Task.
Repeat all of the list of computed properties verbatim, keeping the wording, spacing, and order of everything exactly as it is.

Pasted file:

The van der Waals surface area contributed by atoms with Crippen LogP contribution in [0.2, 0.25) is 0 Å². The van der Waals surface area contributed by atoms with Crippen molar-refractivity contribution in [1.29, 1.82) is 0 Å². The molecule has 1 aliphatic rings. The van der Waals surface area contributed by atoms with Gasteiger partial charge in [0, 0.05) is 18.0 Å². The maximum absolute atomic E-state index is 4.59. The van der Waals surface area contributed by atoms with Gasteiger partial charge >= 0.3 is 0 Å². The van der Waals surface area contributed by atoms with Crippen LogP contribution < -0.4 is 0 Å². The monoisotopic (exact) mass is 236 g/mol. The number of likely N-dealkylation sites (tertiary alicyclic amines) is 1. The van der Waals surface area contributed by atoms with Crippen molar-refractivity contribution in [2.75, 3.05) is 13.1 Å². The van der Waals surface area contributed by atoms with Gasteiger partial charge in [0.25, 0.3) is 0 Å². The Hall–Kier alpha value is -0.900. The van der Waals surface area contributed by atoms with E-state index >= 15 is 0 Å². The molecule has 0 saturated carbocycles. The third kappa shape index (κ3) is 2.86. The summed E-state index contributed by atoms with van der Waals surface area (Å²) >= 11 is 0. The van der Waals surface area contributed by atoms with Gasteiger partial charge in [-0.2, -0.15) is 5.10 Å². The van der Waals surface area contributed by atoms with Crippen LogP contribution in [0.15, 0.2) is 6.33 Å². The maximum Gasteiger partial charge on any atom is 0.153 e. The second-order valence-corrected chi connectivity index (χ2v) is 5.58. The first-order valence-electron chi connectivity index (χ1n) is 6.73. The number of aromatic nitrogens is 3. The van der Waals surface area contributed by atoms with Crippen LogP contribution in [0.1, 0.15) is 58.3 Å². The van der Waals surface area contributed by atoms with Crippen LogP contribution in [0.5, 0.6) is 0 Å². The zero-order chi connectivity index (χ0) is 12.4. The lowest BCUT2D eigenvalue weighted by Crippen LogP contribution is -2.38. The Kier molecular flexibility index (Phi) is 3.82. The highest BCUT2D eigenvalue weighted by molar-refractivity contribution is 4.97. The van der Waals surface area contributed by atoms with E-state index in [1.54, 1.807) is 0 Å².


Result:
The van der Waals surface area contributed by atoms with Crippen LogP contribution in [0.2, 0.25) is 0 Å². The van der Waals surface area contributed by atoms with Crippen molar-refractivity contribution in [1.29, 1.82) is 0 Å². The molecule has 1 aliphatic rings. The van der Waals surface area contributed by atoms with Gasteiger partial charge in [0, 0.05) is 18.0 Å². The maximum absolute atomic E-state index is 4.59. The van der Waals surface area contributed by atoms with Gasteiger partial charge >= 0.3 is 0 Å². The van der Waals surface area contributed by atoms with Crippen LogP contribution < -0.4 is 0 Å². The monoisotopic (exact) mass is 236 g/mol. The number of likely N-dealkylation sites (tertiary alicyclic amines) is 1. The van der Waals surface area contributed by atoms with Crippen molar-refractivity contribution in [2.75, 3.05) is 13.1 Å². The van der Waals surface area contributed by atoms with Gasteiger partial charge in [0.25, 0.3) is 0 Å². The Hall–Kier alpha value is -0.900. The van der Waals surface area contributed by atoms with E-state index >= 15 is 0 Å². The molecule has 0 saturated carbocycles. The third kappa shape index (κ3) is 2.86. The summed E-state index contributed by atoms with van der Waals surface area (Å²) >= 11 is 0. The van der Waals surface area contributed by atoms with Gasteiger partial charge in [-0.2, -0.15) is 5.10 Å². The van der Waals surface area contributed by atoms with Crippen LogP contribution in [0.15, 0.2) is 6.33 Å². The maximum Gasteiger partial charge on any atom is 0.153 e. The second-order valence-corrected chi connectivity index (χ2v) is 5.58. The first-order valence-electron chi connectivity index (χ1n) is 6.73. The number of aromatic nitrogens is 3. The van der Waals surface area contributed by atoms with Crippen LogP contribution in [0.1, 0.15) is 58.3 Å². The van der Waals surface area contributed by atoms with Crippen LogP contribution in [0.5, 0.6) is 0 Å². The zero-order chi connectivity index (χ0) is 12.4. The lowest BCUT2D eigenvalue weighted by Crippen LogP contribution is -2.38. The Kier molecular flexibility index (Phi) is 3.82. The highest BCUT2D eigenvalue weighted by molar-refractivity contribution is 4.97. The van der Waals surface area contributed by atoms with E-state index in [1.54, 1.807) is 0 Å².